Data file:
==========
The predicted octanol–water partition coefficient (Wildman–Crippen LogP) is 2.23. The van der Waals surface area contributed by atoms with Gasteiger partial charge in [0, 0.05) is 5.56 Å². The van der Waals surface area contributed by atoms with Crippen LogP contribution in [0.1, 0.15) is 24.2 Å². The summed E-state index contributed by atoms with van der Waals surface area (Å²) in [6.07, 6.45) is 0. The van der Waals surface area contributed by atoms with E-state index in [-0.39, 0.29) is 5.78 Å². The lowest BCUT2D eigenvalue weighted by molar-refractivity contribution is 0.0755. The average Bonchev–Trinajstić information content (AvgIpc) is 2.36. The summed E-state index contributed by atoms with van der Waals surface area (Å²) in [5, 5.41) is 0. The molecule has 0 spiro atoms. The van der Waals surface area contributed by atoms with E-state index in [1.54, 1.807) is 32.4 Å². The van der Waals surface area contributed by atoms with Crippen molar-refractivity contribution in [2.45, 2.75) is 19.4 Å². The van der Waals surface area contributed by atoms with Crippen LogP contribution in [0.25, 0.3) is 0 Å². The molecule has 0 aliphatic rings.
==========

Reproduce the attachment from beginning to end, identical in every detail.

The predicted octanol–water partition coefficient (Wildman–Crippen LogP) is 2.23. The van der Waals surface area contributed by atoms with Gasteiger partial charge in [0, 0.05) is 5.56 Å². The van der Waals surface area contributed by atoms with Crippen LogP contribution in [0.1, 0.15) is 24.2 Å². The summed E-state index contributed by atoms with van der Waals surface area (Å²) in [6.07, 6.45) is 0. The van der Waals surface area contributed by atoms with E-state index in [-0.39, 0.29) is 5.78 Å². The lowest BCUT2D eigenvalue weighted by molar-refractivity contribution is 0.0755. The average Bonchev–Trinajstić information content (AvgIpc) is 2.36. The summed E-state index contributed by atoms with van der Waals surface area (Å²) in [5, 5.41) is 0. The molecule has 0 spiro atoms. The van der Waals surface area contributed by atoms with E-state index in [1.54, 1.807) is 32.4 Å². The van der Waals surface area contributed by atoms with Crippen molar-refractivity contribution in [2.45, 2.75) is 19.4 Å². The van der Waals surface area contributed by atoms with Crippen LogP contribution in [0.25, 0.3) is 0 Å². The molecule has 0 aliphatic rings.